By Caroline Cummings

BROOKLYN CENTER, Minn. (WCCO) — Brooklyn Center is looking to change policing in the community and a revamped policy implemented this week targets low-level offenses by issuing a citation and letting a person go instead of arrest.

On Monday, officials announced an update to the police department’s “cite and release” policy. There were already guidelines in place requiring officers to give a citation and release individuals charged with petty or fine-only misdemeanors, and some others. But the revised provisions include some gross misdemeanor offenses in certain circumstances.

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The new language also adds the option of referral to “one or more public assistance or service programs” that might be appropriate. It’s not a blanket release-all and there is some police discretion, like if an officer thinks keeping a person in custody would stop an imminent threat to public safety or if the offense involved a firearm.

Supporters of the change also tout it as the first step to a larger push for police reform.

“It’s a small step we think in the right direction, but it is a small step,” said Munira Mohamed, a policy associate with the ACLU of Minnesota. “And we don’t see this as a catch-all policy, and it isn’t even the highlight of the resolution passed earlier this year.”

The effort comes after Daunte Wright was shot and killed by a former Brooklyn Center police officer back in April during a traffic stop. The city council in May passed a resolution named for Wright and Kobe Dimock-Heisler, another man killed by law enforcement there. In broad strokes, the document laid the ground work to reimagine public safety in the north Twin Cities suburb.

There are other parts of the proposal yet to be implemented, such as having a new community response team to answer to mental health-related calls and an unarmed civilian department for enforcing non-moving traffic violations. Those are still in progress.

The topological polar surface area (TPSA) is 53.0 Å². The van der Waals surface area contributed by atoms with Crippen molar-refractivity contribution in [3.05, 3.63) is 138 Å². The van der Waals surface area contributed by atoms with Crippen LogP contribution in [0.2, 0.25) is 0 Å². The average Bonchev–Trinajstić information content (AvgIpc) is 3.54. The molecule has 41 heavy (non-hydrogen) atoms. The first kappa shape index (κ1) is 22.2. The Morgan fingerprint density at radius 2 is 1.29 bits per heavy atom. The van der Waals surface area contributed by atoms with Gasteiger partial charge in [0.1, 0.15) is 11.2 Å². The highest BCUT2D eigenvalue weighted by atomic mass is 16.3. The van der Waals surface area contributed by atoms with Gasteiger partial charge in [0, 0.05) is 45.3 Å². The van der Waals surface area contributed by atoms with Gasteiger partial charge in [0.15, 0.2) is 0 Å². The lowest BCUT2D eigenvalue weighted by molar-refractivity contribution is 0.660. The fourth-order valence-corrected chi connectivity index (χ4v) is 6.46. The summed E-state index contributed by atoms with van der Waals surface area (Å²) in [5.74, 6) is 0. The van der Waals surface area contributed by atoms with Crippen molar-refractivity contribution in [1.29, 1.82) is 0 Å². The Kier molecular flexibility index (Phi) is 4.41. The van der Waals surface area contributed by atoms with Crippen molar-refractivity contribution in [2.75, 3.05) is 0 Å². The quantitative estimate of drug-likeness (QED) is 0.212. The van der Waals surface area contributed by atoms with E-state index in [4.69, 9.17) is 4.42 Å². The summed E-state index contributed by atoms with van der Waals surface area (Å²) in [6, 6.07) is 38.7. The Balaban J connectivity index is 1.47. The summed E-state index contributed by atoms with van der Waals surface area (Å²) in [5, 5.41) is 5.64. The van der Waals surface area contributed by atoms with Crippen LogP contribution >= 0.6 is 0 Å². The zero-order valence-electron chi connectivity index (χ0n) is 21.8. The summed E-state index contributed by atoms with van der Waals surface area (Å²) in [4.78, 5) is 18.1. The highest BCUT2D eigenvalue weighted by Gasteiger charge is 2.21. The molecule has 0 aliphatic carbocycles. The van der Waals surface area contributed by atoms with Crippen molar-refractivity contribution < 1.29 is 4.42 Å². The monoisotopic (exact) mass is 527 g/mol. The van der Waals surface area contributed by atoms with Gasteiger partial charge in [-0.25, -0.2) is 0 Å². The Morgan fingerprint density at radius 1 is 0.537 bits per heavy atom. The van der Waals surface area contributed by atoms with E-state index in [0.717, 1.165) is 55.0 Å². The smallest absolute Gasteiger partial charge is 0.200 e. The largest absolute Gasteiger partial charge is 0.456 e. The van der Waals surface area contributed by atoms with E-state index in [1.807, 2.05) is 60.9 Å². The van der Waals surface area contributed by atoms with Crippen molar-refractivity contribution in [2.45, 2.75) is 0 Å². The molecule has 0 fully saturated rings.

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Mayor Mike Elliott said the goal is to have those operational by next spring, but acknowledged that deadline might be ambitious. The group tasked with helping to set in motion many of the plans, known as the “implementation committee,” is not yet formed, he said, though they are recruiting residents to join.

“This is work that should’ve been done years ago, and I myself am working as hard as I can to move this work forward. Our city is working to move this forward,” he said. “Next spring is not fast enough. This work couldn’t happen fast enough.”

Gino Fiebelkorn, who lives across the street from the Brooklyn Center Police Department and was struck by a rubber bullet during the civil unrest that followed Wright’s death, welcomed proposed changes to public safety in his community.

“I would like to see people not scared of each other,” he said. “I think the police are kind of fearful of the community and the community is definitely fearful of the police.”

Law enforcement groups and unions expressed opposition to the resolution when it was first introduced and passed.

Separately, The DFL-controlled House passed a similar “sign and release” policy when it comes to warrants for certain crimes, in addition to other changes to policing, but those failed in the Republican-controlled Senate.

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Caroline Cummings